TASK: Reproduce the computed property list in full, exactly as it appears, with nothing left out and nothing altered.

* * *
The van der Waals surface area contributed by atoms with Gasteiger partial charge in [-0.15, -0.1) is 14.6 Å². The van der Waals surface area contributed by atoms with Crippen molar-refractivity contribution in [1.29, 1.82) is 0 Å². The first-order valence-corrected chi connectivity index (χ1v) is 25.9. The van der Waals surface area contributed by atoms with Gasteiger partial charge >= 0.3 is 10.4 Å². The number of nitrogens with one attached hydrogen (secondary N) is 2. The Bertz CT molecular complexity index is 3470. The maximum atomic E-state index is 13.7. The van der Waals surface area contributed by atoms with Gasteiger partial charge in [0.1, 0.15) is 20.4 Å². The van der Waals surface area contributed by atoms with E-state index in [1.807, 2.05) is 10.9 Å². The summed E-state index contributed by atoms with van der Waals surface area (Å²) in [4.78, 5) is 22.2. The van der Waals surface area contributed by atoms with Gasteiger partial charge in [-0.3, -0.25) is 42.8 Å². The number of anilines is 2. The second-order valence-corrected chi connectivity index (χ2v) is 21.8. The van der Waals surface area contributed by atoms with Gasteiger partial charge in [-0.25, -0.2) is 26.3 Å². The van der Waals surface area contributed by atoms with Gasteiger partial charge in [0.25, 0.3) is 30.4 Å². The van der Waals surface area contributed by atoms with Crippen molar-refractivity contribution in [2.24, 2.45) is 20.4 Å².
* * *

The van der Waals surface area contributed by atoms with Gasteiger partial charge in [-0.15, -0.1) is 14.6 Å². The van der Waals surface area contributed by atoms with Crippen molar-refractivity contribution in [1.29, 1.82) is 0 Å². The first-order valence-corrected chi connectivity index (χ1v) is 25.9. The van der Waals surface area contributed by atoms with Gasteiger partial charge >= 0.3 is 10.4 Å². The number of nitrogens with one attached hydrogen (secondary N) is 2. The Bertz CT molecular complexity index is 3470. The maximum atomic E-state index is 13.7. The van der Waals surface area contributed by atoms with Gasteiger partial charge in [0.1, 0.15) is 20.4 Å². The van der Waals surface area contributed by atoms with E-state index in [1.807, 2.05) is 10.9 Å². The summed E-state index contributed by atoms with van der Waals surface area (Å²) in [4.78, 5) is 22.2. The van der Waals surface area contributed by atoms with Gasteiger partial charge in [-0.3, -0.25) is 42.8 Å². The number of anilines is 2. The second-order valence-corrected chi connectivity index (χ2v) is 21.8. The van der Waals surface area contributed by atoms with Gasteiger partial charge in [-0.25, -0.2) is 26.3 Å². The van der Waals surface area contributed by atoms with Gasteiger partial charge in [0.25, 0.3) is 30.4 Å². The van der Waals surface area contributed by atoms with Crippen molar-refractivity contribution in [2.24, 2.45) is 20.4 Å².